I’m in Israel with our largest ever Israel Ride — 219 participants, plus more than 60 crew and staff members. Six of our riders live in Pittsburgh, two are members of the shul that was attacked, and many more grew up in Pittsburgh or have spent much of their lives there. One person lost one of his closest friends. Two of our riders were married by someone who was shot and had an operation and is in the hospital right now. So — we are a long way away, and it feels very, very close.
I and all of us send love and condolences to everyone in Pittsburgh and to everyone who is mourning. And, in a different sense, to everyone in the Jewish community and everyone in America who is appalled and shocked that we have reached this point.
This morning, we stood together overlooking Machtesh Ramon and we sang Eitz Chayim Hi — the words that we read before returning the Torah to the ark on Shabbat morning, the tune that is so beautiful and well-loved. Shuls will be packed next Shabbat morning across America — shuls should be packed next Shabbat morning across America — and I suspect the most intense moment will be when everyone sings those words. The Torah — the essence of who we are, the central thread in Jewish life for 25 centuries, is indeed a Tree of Life. So voices will crack at that moment, and tears will be shed. A shared sense of our hearts breaking.
I said something that was unique to this Ride and that I think is worth repeating. Just the day before we’d done a session with students from the Arava Institute for Environmental Studies, our partner on the Ride. Israeli, Palestinian and Jordanian students, more than 30 of them, met in small groups with our riders. And we heard the same story, over and over, each one different, each one the same. This is how I grew up, this was my family… and I came here, and met these people who had very different histories from mine, very different understandings of the world … and it was hard. … And we wrestled. … And now we’re friends. Genuinely. Not that we agree on everything — we don’t — but we know each other and we care about each other.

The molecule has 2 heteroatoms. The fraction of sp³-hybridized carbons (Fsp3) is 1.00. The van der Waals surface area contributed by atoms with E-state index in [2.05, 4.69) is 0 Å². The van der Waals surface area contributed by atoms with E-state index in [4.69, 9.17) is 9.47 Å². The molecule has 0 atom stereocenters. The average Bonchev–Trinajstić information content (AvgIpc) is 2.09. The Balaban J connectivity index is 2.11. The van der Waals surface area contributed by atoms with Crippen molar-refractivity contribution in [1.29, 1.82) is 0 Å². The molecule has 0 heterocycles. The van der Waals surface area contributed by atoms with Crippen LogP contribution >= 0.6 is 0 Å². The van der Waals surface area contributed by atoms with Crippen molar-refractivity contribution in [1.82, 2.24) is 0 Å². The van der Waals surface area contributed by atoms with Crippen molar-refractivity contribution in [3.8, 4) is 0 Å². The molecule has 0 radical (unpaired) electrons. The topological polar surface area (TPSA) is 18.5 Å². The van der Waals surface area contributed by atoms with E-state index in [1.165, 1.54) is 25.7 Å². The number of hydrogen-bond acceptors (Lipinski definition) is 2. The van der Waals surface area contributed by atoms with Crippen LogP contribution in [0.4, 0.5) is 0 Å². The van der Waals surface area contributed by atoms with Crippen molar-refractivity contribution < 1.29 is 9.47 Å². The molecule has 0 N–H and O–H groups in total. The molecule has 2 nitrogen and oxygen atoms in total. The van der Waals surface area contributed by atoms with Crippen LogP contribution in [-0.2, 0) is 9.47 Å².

And what I said this morning was the fault line now is not between Israelis and Palestinians, or Democrats and Republicans. It’s between those who strive to use language with honesty and empathy and a desire to make things better, and those who use language to inflame, incite, exaggerate and demonize. That is what our Tree of Life has taught us these two millennia — that language, and respectful discourse and truth are utterly central to being Jewish.
So on this sad day, I send love and condolences to everyone. A gentle hug.
And I would add: we often say may so-and-so’s memory be a blessing. But what exactly does that mean, what should it mean or could it mean? In this case I think it means may the memory of those who were murdered inspire us to reject abuse, intolerance and lies whenever and wherever we hear them.
So I hope you’re able to go to shul next Shabbat morning. I hope that you’ll rededicate yourself to Jewish life and learning. And I hope that you’ll vote against anyone who has been party to whipping up the demons that caused 11 people to lose their lives so tragically.
I wish all of us long life. PJC
Nigel Savage is the CEO of Hazon, the Jewish Lab for Sustainability.